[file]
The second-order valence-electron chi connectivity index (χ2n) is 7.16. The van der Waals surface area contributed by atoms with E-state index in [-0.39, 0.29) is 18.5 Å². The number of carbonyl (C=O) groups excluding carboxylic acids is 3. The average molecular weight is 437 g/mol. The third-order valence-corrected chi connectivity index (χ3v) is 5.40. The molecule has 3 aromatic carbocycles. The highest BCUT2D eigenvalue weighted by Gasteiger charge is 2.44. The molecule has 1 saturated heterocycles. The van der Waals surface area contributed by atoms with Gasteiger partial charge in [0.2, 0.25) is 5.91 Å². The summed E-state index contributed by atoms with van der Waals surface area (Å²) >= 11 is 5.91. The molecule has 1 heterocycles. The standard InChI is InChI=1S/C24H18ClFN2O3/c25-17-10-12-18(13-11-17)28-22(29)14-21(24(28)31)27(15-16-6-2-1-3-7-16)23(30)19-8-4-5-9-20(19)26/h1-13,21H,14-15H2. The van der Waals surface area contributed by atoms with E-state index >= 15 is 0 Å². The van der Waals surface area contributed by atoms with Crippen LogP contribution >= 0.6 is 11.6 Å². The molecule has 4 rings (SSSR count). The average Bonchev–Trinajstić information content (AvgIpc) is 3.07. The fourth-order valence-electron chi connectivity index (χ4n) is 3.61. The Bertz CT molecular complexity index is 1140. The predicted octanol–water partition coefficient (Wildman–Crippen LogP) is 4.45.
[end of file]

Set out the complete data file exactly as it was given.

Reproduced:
The second-order valence-electron chi connectivity index (χ2n) is 7.16. The van der Waals surface area contributed by atoms with E-state index in [-0.39, 0.29) is 18.5 Å². The number of carbonyl (C=O) groups excluding carboxylic acids is 3. The average molecular weight is 437 g/mol. The third-order valence-corrected chi connectivity index (χ3v) is 5.40. The molecule has 3 aromatic carbocycles. The highest BCUT2D eigenvalue weighted by Gasteiger charge is 2.44. The molecule has 1 saturated heterocycles. The van der Waals surface area contributed by atoms with Gasteiger partial charge in [0.2, 0.25) is 5.91 Å². The summed E-state index contributed by atoms with van der Waals surface area (Å²) >= 11 is 5.91. The molecule has 1 heterocycles. The standard InChI is InChI=1S/C24H18ClFN2O3/c25-17-10-12-18(13-11-17)28-22(29)14-21(24(28)31)27(15-16-6-2-1-3-7-16)23(30)19-8-4-5-9-20(19)26/h1-13,21H,14-15H2. The van der Waals surface area contributed by atoms with E-state index >= 15 is 0 Å². The van der Waals surface area contributed by atoms with Crippen LogP contribution >= 0.6 is 11.6 Å². The molecule has 4 rings (SSSR count). The average Bonchev–Trinajstić information content (AvgIpc) is 3.07. The fourth-order valence-electron chi connectivity index (χ4n) is 3.61. The Bertz CT molecular complexity index is 1140. The predicted octanol–water partition coefficient (Wildman–Crippen LogP) is 4.45.